• To engage Madrid’s citizens in the development of this new public space by encouraging citizen participation and providing information on how the projects could link to other leisure, sports and cultural aspects of the city;
  • To improve urban integration between the city center and the districts to the south and west of the city, transforming the Manzanares River from a barrier into a meeting place for citizens, connecting between neighbors and facilities;
  • To improve water conditions in the river and insure that pollutants are not emptied into the water;
  • To improve mobility, as the city center is much freer from traffic, saving in-city traveling times and reducing accidents.

Both projects were designed with the intention to revitalize degraded and neglected parts of Madrid and to bring back the lost beauty of the city.

This urban transformation plan was configured in two phases:

Phase 1: Calle 30 Project -- The planning and construction of the world’s longest urban tunnel, directing the M30 multilane motorway, which currently forms a ring around the city, underground and installing electrostatic filter ventilation systems to filter the pollution produced by vehicles inside the tunnels.

Phase 2: Madrid Río Project -- The redesign and implementation of a new linear park along the banks of Manzanares River that reconnects both sides of the city and allows pedestrian access to the river. The Madrid Río Project creates an environmental axis from Monte de El Pardo to Getafe and reclaims area for new green space, parks, playgrounds and recreational spaces. It also integrates a new urban park with existing parks and creates an ecologic corridor totaling 2,961 hectares. Madrid Rio Project involved 142 single plans, classified under five categories:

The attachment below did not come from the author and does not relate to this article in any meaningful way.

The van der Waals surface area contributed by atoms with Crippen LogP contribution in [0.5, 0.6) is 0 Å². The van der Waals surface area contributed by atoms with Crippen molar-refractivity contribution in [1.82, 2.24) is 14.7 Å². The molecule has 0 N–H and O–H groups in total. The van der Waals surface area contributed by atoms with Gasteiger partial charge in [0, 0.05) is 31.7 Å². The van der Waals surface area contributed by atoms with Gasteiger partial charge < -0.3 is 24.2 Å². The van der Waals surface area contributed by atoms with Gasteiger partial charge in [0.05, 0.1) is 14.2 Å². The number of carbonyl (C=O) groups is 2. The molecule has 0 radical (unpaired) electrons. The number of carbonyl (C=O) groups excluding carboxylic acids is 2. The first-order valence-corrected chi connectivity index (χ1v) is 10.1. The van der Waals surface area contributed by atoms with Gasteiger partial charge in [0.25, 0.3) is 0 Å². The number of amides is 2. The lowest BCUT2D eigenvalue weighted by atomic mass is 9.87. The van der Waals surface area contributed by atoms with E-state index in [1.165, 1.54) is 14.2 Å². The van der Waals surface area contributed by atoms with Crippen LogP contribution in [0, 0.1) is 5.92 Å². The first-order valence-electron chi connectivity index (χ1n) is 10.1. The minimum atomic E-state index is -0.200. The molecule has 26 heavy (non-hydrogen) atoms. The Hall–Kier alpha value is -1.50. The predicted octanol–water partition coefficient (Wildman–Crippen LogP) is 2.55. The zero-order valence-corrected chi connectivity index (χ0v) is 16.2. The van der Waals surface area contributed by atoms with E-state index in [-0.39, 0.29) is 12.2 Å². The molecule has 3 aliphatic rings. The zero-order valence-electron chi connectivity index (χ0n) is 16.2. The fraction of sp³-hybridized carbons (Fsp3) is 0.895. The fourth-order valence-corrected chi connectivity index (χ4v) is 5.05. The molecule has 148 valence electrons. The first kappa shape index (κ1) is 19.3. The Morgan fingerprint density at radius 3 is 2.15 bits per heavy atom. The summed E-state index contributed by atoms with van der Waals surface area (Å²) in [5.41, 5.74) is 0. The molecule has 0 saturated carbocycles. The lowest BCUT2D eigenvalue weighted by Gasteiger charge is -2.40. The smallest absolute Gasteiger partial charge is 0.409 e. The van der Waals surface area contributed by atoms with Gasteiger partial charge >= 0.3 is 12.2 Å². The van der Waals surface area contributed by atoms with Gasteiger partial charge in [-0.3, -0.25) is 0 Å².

- Continuity measures: Plans to facilitate accessibility such as the Salon de Pinos (pine tree park) or the Portugal Avenue renovations;

- Open spaces: Plans to reforest and create a new canopy of trees by designating protected areas;

- River: Plans to make the Manzanares River more accessible by gangplanks, bridges, piers and pontoons;

- Urban Services: Plans to make equipment and public activities possible such as sports, educational programming, and cultural events and provide sanitary services. Also to refurbish existing facilities;

- Roads: Plans to improve the road network, post new signage, provide more pedestrian accessibility via sidewalks, construct bicycle paths and offer parking.

Madrid Río Project involved the following construction plans:

- Creation of 54 kilometers (33.5 miles) of pedestrian walks and 30 kilometers (18.6 miles) of new cycling routes;

- Creation of 35 bridges, dams and catwalks with the renovation of 6 bridges and rehabilitation of 13 old dams and catwalks; - Construction of 12 new overpasses for pedestrians and cyclists;

- Restoration of historical stone bridges, such as Puente de Segovia, Puente del Rey and Puente de Toledo;

- A 6 kilometer long and 25 meter wide green walk in the western bank form the Pine Park;

- Restoration of the urban green area with more than 33,550 trees to join the gardens of Campo del Moro (near the Royal Palace) and the Casa de Campo Park, and 460,054 units of new shrubs;

- Construction of 17 new children playing zones, 3 spaces for elders, and 253,601 square meters designed for sports use, including 43 courts and a new dock for paddle sailing;

- The creation of new cultural venues;

- Enlarging several river banks to act as a dam;